18 October 2020
Throughout the United States, people are concerned about voting and ballot counting in the presidential election next month. But it is hard to top the levels of concern in the eastern state of Pennsylvania.
The city of Philadelphia is home to 20 percent of all Pennsylvania voters likely to support Democratic Party candidates. U.S. President Donald Trump has described Philadelphia as a place "where bad things happen." Trump's political campaign has taken election officials in the city to court. They were forced to explain security measures after election equipment disappeared from a building where it was stored.
There is an investigation into military ballots that were mistakenly thrown away in one Pennsylvania county. In Harrisburg, the state capital, lawmakers are fighting over the way to count the large number of mailed-in ballots.
Pennsylvania is trying to hold the election in an environment where Republicans and Democrats believe the other side wants to "steal" the election.
State and local election officials say they are doing all they can to make sure the voting is fair. They recall the counting of ballots in Florida 20 years ago, when the presidential election was decided in the U.S. Supreme Court.
"For years, we have trusted our election officials to be...nonpartisan. Why should we suddenly not trust them?" said Eileen Olmsted. She is with the League of Women Voters of Pennsylvania, a nonpartisan group. It works to increase people's involvement in government.
Olmsted added that there is no evidence of any voter wrongdoing in the state.
Democratic presidential candidate Joe Biden was born in Pennsylvania. He has visited it more than any other state since September 1. Kantar/CMAG watches the amount of money the candidates spend on political advertising. It says the political campaigns have spent more on television ads in Pennsylvania than any other state except Florida.
Pennsylvania has 20 electoral votes. Republican activists have made it clear that they will look at the legitimacy of each ballot before they will admit defeat.
States are given electoral votes based on their population. A presidential candidate must win 270 electoral votes to win the election.
Suzanne Almeida is with Common Cause Pennsylvania, another nonpartisan group. She says, "we are seeing the kind of incidents that are likely to happen in every election be "blown up to mean there is something...wrong with" the state's election administration.
"There are any number of reasons why that's not true," she added.
The biggest difficulty may be verifying and counting the large number of mail-in ballots. Election officials expect more than 3 million state residents will vote by mail because of fear of the coronavirus. Four years ago, only 300,000 people voted by mail.
In Pennsylvania, election officials are not permitted to start counting the votes until election day. Attempts to change that law have been blocked by the Republican-controlled state legislature. So, the vote count will continue for days after the November 3rd election. It could delay a final result in the presidential election.
Yet for all the accusations and investigations, many Pennsylvania residents say they have not had any problems registering and voting. There is hope that all will go well on election day.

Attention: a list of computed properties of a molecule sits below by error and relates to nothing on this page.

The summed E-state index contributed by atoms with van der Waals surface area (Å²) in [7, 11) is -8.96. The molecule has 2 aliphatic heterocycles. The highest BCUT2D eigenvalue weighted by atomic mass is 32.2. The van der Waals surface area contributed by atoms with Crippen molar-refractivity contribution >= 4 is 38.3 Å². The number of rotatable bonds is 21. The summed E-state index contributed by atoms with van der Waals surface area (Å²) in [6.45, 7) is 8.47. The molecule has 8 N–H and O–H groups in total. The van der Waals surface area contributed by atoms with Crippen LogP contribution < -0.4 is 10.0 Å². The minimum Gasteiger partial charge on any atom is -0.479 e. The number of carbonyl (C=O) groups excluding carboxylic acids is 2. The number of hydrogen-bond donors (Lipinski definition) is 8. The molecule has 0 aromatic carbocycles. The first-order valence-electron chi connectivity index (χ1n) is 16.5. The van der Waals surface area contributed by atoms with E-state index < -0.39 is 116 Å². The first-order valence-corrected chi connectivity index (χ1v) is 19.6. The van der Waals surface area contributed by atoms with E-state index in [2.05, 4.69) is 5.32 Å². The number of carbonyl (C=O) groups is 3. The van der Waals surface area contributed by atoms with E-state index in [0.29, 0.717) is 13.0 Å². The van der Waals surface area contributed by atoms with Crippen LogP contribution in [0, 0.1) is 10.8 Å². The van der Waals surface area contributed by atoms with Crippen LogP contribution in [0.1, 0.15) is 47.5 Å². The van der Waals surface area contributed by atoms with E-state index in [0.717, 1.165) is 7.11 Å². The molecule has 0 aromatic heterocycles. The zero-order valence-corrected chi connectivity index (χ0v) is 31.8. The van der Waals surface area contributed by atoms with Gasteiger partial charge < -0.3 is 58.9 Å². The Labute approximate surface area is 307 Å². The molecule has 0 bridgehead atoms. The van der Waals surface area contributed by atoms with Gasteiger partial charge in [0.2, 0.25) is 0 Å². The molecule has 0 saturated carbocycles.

Elzena Hall changed her registration from independent to Democrat and voted last week at a small election office in Philadelphia.
"It was...easy," said Hall.
Susan Stirling is a university academic adviser. This week she decided to vote early at one of the city's election centers.
"It went really quickly and smoothly," she said.
But that may change. There are several legal cases before judges that will decide which ballots get counted.
One case is about whether to count mailed-in ballots that arrive late. Another is about efforts to limit the number of places to drop off a marked ballot. These cases can cause confusion and other problems for election officials.
"Confusion does not promote safe, accessible and secure elections," said Witold J. Walczak. He serves as legal director for the non-profit American Civil Liberties Union.
Republicans and the Trump campaign say they are only trying to protect the fairness of the election.
"His position was we have to have an election that is fair, and that every vote is counted and counted the right way," said Bernadette Comfort, Trump's state campaign chair.
Democrats use the same argument to criticize Republicans, who, they say, are trying to "steal" the election.
Mail-in ballots come with a "secrecy sleeve" that covers the outside of the ballot. Many voters throw away the sleeve, and simply put their ballot in the envelope. Republicans say these ballots should not be counted.
"That's voter suppression," said State Representative Malcolm Kenyatta, a Democrat from Philadelphia.
But election officials are pressing forward, hoping that election day and the weeks that follow are calm.
I'm Dorothy Gundy.
The Associated Press reported this story. Susan Shand adapted it for Learning English. George Grow was the editor.
Words in This Story
county – n. an electoral and administrative area within in American state
non-partisan – adj. without preference for one political party or another
electoral – adj. having to do with an election
legitimacy – adj. legally correct and true in all ways
verify – v. to check the truthfulness of something
academic – adj. pertaining to scholarly study
accessible – adj. able to get or to be given something
sleeve – n. the arm of a shirt or a protective cover
envelope – n. the paper holder used to mail a letter